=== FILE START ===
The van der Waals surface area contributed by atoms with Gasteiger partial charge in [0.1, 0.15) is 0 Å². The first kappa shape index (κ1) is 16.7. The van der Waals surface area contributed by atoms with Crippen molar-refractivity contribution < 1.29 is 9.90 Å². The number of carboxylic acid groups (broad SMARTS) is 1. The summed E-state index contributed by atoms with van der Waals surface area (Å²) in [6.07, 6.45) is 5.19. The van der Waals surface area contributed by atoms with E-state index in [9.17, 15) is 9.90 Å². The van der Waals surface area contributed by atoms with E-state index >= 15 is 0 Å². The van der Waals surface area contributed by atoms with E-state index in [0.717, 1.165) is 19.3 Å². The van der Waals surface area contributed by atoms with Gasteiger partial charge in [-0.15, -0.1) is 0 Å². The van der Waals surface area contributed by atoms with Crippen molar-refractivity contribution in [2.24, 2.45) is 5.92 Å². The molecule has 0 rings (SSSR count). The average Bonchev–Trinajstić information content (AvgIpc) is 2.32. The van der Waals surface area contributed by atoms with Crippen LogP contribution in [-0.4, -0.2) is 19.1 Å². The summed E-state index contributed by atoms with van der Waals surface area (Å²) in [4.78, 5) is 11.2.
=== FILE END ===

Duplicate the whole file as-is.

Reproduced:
The van der Waals surface area contributed by atoms with Gasteiger partial charge in [0.1, 0.15) is 0 Å². The first kappa shape index (κ1) is 16.7. The van der Waals surface area contributed by atoms with Crippen molar-refractivity contribution < 1.29 is 9.90 Å². The number of carboxylic acid groups (broad SMARTS) is 1. The summed E-state index contributed by atoms with van der Waals surface area (Å²) in [6.07, 6.45) is 5.19. The van der Waals surface area contributed by atoms with E-state index in [9.17, 15) is 9.90 Å². The van der Waals surface area contributed by atoms with E-state index >= 15 is 0 Å². The van der Waals surface area contributed by atoms with E-state index in [0.717, 1.165) is 19.3 Å². The van der Waals surface area contributed by atoms with Gasteiger partial charge in [-0.15, -0.1) is 0 Å². The van der Waals surface area contributed by atoms with Crippen molar-refractivity contribution in [2.24, 2.45) is 5.92 Å². The molecule has 0 rings (SSSR count). The average Bonchev–Trinajstić information content (AvgIpc) is 2.32. The van der Waals surface area contributed by atoms with Crippen LogP contribution in [-0.4, -0.2) is 19.1 Å². The summed E-state index contributed by atoms with van der Waals surface area (Å²) in [4.78, 5) is 11.2.